Emma Wilson from the Royal Society of Chemistry discusses their Read and Publish strategies for a transition to open access.
Thus the defining property of traditional publishing is editorial selection. That is what publishing is about.
The apparently different approaches Kopernio, Unpaywall, and Anywhere Access are taking might have a common assumption at their hearts — the status quo.
For social science and humanities researchers in many parts of the world there are significant barriers to conducting and sharing research, in some cases more so than for science and medicine. In this guest post, Dr. Naveen Minai provides a perspective as a gender studies researcher in Pakistan.
Leann Wilson and Marshall Poe revisit the idea of a unified online books platform for scholarly works.
We can be certain that, if Elsevier asserts its obvious platform advantages, there is no data firewall that can protect other publishers from Elsevier’s strategic advance.
Thanks to a major new international research study, it’s no longer possible to pretend that predatory journals are not a serious problem that needs serious attention. The question is: do we have the will to confront it?
Elsevier’s acquisition of Aries Systems sends shockwaves through the industry, but is it really that surprising?
Recent coordinated investigatory journalism articles, along with separate regulatory actions, are squeezing predatory publishers. But are the root causes being addressed?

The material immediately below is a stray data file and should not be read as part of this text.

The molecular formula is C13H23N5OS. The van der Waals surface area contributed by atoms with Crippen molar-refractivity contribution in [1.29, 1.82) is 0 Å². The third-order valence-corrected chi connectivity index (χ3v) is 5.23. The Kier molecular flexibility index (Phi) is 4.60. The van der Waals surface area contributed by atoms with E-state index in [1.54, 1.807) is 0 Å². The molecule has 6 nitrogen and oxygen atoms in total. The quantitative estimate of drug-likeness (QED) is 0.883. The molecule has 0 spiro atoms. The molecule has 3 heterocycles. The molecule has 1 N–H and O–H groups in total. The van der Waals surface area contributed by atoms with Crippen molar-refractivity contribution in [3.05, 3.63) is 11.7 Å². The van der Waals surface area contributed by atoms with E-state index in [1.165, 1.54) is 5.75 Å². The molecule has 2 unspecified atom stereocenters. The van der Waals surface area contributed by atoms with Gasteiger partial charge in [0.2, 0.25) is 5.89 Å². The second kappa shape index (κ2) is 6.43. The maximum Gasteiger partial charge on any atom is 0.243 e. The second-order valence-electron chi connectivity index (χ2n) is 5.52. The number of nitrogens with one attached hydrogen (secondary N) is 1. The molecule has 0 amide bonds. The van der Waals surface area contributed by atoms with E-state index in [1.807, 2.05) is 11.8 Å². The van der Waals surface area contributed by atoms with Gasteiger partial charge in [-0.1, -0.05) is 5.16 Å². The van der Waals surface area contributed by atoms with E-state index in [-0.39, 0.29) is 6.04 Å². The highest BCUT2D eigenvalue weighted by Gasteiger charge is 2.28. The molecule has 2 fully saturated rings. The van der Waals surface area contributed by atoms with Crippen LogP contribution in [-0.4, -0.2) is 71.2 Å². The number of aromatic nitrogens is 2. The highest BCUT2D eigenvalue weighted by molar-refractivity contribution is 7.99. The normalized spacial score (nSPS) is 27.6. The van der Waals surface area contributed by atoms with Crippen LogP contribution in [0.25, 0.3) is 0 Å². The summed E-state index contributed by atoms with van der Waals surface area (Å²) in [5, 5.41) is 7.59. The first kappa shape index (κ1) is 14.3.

Robert Harington describes how the recent, under the radar launch of the Amazon Global Store is putting local businesses at risk.
Calling something a “monopoly” has been misleading in many cases, but the new economy may require a complete rethinking of the anti-competitiveness created by intermediaries at scale.
A history of the rise of coercive media suggests that raising barriers to entry may be a remedy. Could a business model shift do most of the work for us?
The read-and-publish business model has been introduced to the U.S. by MIT and the Royal Society of Chemistry. It has implications for publishers, however, that must be studied carefully.
In Springer Nature’s “botched” IPO, did the market see it as one of the publishers at risk of being left behind by real innovation in scholarly communication and research workflow?
Publishers have shown themselves to be resourceful, navigating troubled waters to growth and profitability.